There’s part of my story that I’ve left out on purpose, that I’d like to share with you now.  It’s another storm that we can deal with in our life – guilt.  You can’t find contentment in this world if guilt is eating you up.  I was asked to say something to you about guilt, and at first I thought “What could I possibly have to say to you about that?”  Then I realized it has shaped some of the biggest decisions I have made in my life.

One of those was in Lora’s life.  I told you her scoliosis started when she turned three.  I knew that if nothing stopped it, it could take her life, and I prayed to God for years, “Please don’t put me in the position of having to make a life or death decision for my child.”  I didn’t want guilt for the rest of my life, wondering if I had done the right thing.  And God answered that prayer – with a big, fat NO.  

Five years ago, the doctors let me know the time had come that we had to decide about surgery for Lora’s spine.  We had a window of opportunity for about a year.  After that, it would be too late and I would see her die sometime in the next few years.  So we made the rounds to a variety of doctors, trying to decide the best thing to do for her.  And it came down to this.  If we didn’t do the surgery, she would die.  If we did the surgery, the surgery might kill her.  Or we could do the surgery and she might die during the recovery period.  Or the doctors felt she would probably survive the surgery and the recovery, but ultimately something else would still take her life at a young age.  You notice every scenario ended the same.  She was going to die.  But all through this my gut instinct was telling me “Surgery is not the right answer for Lora.  She can’t handle it.”  Over the years I’ve learned, as a mother, to have great respect for my gut instinct.  I know my child better than anyone else.  So I finally decided that we should not do the surgery, and I fully understood what that meant.  

Now I told you that God answered my prayer with a big, fat NO.  He really didn’t.  What I was really praying for was to be free of guilt.  God helped me understand what I needed to know to make the decision, and He gave me the strength to follow through with it.  At the time, I wasn’t 100% sure that I was doing the right thing, but I can promise you that when Lora died, I was absolutely sure that I had.  What I saw shortly after we decided not to do the surgery was the onset of seizures.  If we had followed through with the surgery, it would have been terribly complicated by seizure activity.  Even if she had survived all of it, nothing would stop the seizures.  The only drug that was keeping them somewhat calmed down was one to which she would develop a tolerance.  We had to constantly increase the dosage, and just before she died we were very close to the maximum amount that we could give her.  If she hadn’t died from respiratory failure, seizures would have killed her very soon afterwards.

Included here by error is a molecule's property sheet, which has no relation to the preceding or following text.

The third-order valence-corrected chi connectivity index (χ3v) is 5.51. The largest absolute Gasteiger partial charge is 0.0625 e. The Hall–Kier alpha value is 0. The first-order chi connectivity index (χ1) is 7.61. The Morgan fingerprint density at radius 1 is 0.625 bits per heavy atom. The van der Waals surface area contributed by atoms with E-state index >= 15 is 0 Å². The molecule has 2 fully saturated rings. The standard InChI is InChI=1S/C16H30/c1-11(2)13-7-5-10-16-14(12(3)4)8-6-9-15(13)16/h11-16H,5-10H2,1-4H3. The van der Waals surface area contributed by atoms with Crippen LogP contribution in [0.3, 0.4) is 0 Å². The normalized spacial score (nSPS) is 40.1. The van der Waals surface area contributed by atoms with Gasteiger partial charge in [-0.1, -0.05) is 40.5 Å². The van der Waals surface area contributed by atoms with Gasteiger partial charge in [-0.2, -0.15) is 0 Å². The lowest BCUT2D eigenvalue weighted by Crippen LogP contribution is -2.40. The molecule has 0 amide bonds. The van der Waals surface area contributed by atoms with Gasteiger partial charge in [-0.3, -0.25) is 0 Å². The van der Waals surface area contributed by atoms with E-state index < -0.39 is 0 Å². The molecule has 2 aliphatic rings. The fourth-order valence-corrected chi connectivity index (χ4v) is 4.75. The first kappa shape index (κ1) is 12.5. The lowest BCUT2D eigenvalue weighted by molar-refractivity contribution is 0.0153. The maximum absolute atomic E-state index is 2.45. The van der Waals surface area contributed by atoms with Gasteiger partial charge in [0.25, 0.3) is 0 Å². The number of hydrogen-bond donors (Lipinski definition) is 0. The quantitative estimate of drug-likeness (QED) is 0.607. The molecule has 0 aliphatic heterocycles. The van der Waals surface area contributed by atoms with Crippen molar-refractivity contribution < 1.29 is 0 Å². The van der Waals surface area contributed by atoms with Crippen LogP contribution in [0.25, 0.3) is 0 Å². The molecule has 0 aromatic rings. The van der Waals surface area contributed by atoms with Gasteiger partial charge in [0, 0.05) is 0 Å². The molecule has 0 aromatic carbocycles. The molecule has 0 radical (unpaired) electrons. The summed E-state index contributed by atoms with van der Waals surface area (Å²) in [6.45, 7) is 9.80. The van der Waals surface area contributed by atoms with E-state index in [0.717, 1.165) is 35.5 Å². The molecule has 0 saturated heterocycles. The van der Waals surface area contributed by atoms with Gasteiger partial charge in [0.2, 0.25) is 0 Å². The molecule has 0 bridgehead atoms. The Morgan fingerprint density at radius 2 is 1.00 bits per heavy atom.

Because I saw that, I will never look back and wonder if I did the right thing.  As Mick Jagger so eloquently put it, “You don’t always get what you want, but … sometimes you get what you need.”  I got everything I needed from God.  He did answer my prayer, just not in the way that I had expected.  Because I was at peace about the decisions I had made for Lora, in spite of suffering over her loss, I requested that the song “It Is Well With My Soul” be a part of her funeral service.  It says: 

When peace like a river attendeth my way,

When sorrow like sea billows roll,

Whatever my lot, Thou hast taught me to say

“It is well, it is well with my soul.”

I’d like to conclude  by reminding you of the two points I wanted to make today.  

  1. DON’T LAY YOUR FOUNDATION DURING A STORM.  Learn God’s word and be prepared before trouble comes.
  2. DON’T LEAVE YOUR FOUNDATION DURING A STORM.  If you will hold fast to God’s word and do what He says, then no matter what you face in your life, as long as you’re on the road to heaven, someway, somehow, you can find contentment.  I know this because of what Romans 8:28 tells me.

“For we know that God causes all things to work together for good to those who love God.”